Sunday, December 16, 2012

My week in films, 6

 The Perks of being a Wallflower
Directed and Written by Stephen Chbosky.

Films about young adults in high school and college are thousands. We can also describe them sometimes as coming of age films. I say sometimes because many of them don’t succeed at that point. That’s why I say there are different levels of these themed films. There are the Scary Movie, American Pie, Accepted, Project X teenage films, which in resume suck. There’s no depth, people are puppets and you kind of decide when you want to laugh. I don’t think I need to explain why they aren’t good films. Then there are reasonable ones. But there are many good films about these more often than not significant years. It is a special period and it is a great source material for a lot of unique stories. It is a rich theme because it is a transitional time in people’s lives that can be extremely meaningful. In between, there are the ones who stay timeless pieces, classics, these cult films.

The Perks of Being a Wallflower is a film that stands out in this genre and when a film like this one feels timeless it means something really good, at least to me it feels a little bit timeless. I mean timeless first and foremost because of the story it is told, because it just grabs the entire meaning of these stories, with beautiful, emotional and witty sensibility. There are no particular aspects that stuck this film to a very specific time. This is the story of a very reserved boy who looks for friendship and comfort in life and what makes this film transcend to something greater, it’s in the way it is driven. It is in the way Charlie, Sam and Patrick are taken, these people with strong personalities of their own, with dimensional reasons to be who they are and why they act the way they do. It is maybe timeless because it’s able to capture what’s essential in these moments, to feel, no, I’m not going to say infinite, but just that, to feel something. Which may be hard sometimes, may be hard to know how. Charlie, Sam and Patrick may have gone through a lot of learning, a lot of highs and lows, required and inevitable transitions, no one more particular than the other, but they have gone through their transition. And this is just one of many. There’s the transition of high school to college and the decisions that have to be made. But then in a blink of an eye they’ll be in their twenties and another transitional time comes and decisions will have to be made again. And another cycle begins. These periods of times vary deeply, I believe. Not all teenage lives go through college. High school may not mean anything to some. It’s fair to remember. But it’s no more or less relevant. Those would be other different stories. What’s important is that this is a film about friendship.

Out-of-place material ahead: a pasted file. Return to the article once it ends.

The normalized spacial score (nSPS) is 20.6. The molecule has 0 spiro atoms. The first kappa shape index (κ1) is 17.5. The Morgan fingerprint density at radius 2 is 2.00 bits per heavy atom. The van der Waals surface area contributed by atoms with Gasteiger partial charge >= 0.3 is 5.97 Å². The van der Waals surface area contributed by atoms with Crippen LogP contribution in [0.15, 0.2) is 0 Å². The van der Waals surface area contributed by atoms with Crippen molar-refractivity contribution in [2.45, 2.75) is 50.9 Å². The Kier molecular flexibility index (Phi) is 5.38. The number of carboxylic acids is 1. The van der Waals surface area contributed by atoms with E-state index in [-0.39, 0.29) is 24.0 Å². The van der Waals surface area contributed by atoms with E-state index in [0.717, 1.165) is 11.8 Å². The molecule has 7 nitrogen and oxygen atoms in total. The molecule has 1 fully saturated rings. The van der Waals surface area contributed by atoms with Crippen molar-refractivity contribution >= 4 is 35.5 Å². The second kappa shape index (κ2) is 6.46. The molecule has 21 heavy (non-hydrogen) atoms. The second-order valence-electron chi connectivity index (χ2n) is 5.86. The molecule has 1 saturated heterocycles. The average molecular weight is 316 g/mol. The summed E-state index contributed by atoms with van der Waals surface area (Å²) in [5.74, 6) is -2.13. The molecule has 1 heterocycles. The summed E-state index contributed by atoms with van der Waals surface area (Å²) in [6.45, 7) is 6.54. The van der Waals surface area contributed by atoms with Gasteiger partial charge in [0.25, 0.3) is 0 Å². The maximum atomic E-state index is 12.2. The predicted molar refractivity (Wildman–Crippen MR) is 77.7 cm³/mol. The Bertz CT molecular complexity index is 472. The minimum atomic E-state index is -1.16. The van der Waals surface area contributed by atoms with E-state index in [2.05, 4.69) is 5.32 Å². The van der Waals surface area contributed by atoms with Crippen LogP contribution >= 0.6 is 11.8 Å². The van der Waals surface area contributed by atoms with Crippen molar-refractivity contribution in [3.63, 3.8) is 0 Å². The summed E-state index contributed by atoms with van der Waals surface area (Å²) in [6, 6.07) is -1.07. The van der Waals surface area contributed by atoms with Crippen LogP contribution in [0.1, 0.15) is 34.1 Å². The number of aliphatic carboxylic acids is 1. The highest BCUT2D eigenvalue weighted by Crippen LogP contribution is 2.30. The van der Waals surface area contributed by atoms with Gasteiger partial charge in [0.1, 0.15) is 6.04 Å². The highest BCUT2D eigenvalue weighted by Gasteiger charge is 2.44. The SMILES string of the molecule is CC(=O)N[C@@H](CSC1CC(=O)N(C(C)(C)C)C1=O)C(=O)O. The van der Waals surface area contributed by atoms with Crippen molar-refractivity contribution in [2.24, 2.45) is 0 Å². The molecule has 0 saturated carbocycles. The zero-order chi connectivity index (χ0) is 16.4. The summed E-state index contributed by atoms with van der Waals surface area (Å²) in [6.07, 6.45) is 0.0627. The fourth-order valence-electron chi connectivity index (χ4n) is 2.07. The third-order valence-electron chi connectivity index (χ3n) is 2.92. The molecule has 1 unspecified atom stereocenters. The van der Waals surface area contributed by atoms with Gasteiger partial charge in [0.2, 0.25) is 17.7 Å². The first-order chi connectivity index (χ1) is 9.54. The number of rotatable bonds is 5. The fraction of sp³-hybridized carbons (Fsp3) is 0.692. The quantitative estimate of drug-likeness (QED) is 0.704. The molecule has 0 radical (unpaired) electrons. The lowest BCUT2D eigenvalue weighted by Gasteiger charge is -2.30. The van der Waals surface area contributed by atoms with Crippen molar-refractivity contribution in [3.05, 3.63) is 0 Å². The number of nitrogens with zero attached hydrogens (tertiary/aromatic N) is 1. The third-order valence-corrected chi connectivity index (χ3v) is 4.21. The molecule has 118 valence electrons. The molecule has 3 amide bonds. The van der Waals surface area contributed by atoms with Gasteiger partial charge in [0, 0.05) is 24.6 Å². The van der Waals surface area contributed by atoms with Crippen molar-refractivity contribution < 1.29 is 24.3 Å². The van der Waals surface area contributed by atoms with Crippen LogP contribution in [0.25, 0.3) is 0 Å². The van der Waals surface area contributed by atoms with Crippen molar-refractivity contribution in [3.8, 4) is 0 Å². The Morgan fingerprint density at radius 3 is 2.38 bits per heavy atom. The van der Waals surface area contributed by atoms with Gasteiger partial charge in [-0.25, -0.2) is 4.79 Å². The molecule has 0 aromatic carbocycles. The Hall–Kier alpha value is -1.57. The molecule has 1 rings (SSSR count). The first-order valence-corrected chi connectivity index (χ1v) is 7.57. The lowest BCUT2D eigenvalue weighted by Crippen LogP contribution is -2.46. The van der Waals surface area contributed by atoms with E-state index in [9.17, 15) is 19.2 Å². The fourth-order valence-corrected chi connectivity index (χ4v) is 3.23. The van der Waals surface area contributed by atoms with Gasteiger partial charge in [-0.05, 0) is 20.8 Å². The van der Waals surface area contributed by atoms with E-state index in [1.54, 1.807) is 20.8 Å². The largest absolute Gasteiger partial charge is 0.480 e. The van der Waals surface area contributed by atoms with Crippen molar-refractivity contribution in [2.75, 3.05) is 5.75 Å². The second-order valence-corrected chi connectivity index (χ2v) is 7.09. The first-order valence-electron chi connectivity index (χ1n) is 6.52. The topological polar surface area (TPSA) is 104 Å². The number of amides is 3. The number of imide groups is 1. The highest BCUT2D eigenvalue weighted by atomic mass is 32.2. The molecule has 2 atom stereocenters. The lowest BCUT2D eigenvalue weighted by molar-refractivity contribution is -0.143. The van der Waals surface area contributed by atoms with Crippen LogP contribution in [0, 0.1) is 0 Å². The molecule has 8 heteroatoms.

So I stand for this film as a liberating one. It is really liberating. You have Patrick, who is gay, but this is not about a gay teenager, it’s about a really feisty and a good mood teenager who is not afraid and sometimes rarely is afraid of being who he is. Charlie is not shy and awkward just to be cute; he is really reserved because it is the way his personality grew since he was a kid due to whatever particular circumstances. The same goes for Sam, who is not just the cute girl who makes other boys fall for her; she has her own obstacles to overcome. It seems a simple direction, doesn’t it? So is that all it takes for a film to be a better film? And yet, it is only so hard to achieve it. And yet this film stands out as one of the rare good ones. No one’s perfect, no one is a puppet. And therefore, you are able to be connected to these people, to their lives, to these misfit toys. Logan, Watson and Ezra Miller are wonderful in this film, what an unlike set of attractive and cool performances. It feels great when you can sense that they’re in control of the story they’re living in. Ezra Miller is a scene stealer, but not in a hardcore way! The film direction brings this unpretentious, quite subtle but right tone to the film. And it feels like a pretty consistent tone.
I think The Perks of Being a Wallflower is one of my favorite films of the season.

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